Persons aged 14 and older will be allowed to operate electric scooters and similar means of transport. Electric scooters must be equipped with lights and reflective devices and may move up to 20 km/h on special bicycle lanes. In the absence of such lanes, they can operate on the edge of the roadway, roadside, or sidewalk.

The bill also introduces amendments to the Law of Ukraine “On the National Police” (Article 40), prohibiting handheld (portable) speed control radars and obliging the National Police to install stationary radars.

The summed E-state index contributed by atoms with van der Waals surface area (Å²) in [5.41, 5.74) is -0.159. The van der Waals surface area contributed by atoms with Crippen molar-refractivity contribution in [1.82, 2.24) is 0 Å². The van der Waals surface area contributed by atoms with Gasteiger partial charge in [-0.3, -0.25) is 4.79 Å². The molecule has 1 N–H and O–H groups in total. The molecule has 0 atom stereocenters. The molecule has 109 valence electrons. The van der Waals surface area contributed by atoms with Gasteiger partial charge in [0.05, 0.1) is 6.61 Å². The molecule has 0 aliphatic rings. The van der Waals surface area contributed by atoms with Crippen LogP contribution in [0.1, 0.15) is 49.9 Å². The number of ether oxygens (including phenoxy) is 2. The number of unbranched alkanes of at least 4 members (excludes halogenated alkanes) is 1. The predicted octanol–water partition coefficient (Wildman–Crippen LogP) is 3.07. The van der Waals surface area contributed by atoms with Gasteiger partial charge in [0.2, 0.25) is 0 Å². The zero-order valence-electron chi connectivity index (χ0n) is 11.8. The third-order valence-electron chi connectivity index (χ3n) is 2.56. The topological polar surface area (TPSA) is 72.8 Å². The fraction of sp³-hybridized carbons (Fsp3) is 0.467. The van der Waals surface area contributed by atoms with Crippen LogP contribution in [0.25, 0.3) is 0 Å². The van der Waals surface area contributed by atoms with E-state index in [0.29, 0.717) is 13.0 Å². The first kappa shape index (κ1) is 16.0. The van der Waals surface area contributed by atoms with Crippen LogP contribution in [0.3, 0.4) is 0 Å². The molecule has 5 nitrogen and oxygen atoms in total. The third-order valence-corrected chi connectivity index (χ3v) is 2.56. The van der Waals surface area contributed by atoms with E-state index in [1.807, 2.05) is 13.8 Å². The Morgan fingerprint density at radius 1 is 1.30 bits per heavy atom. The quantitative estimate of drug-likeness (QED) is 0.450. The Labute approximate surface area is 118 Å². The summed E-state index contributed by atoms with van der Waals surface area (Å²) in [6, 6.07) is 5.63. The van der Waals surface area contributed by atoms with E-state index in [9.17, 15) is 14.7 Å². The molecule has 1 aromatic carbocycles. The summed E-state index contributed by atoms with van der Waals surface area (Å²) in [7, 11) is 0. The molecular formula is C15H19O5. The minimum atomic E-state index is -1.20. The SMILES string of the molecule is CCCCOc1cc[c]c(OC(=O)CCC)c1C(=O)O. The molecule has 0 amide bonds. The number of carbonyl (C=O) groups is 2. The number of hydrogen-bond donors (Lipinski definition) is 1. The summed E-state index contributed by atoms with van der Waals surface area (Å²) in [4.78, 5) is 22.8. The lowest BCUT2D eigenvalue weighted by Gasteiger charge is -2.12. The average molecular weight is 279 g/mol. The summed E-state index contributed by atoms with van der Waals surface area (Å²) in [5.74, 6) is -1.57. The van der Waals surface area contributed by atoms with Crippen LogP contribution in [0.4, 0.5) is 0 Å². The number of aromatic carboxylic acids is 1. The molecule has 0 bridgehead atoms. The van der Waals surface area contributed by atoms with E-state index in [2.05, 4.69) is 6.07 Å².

Mandatory professional liability insurance for medical workers and pharmacists

Bill No. 10452 proposes to make civil liability insurance mandatory for medical and pharmaceutical professionals. If adopted, medical practitioners and pharmacists will be required to enter into insurance contracts to cover potential financial losses in case of harm caused while performing their professional duties. Without such insurance, medical and pharmaceutical professionals will not be able to start working.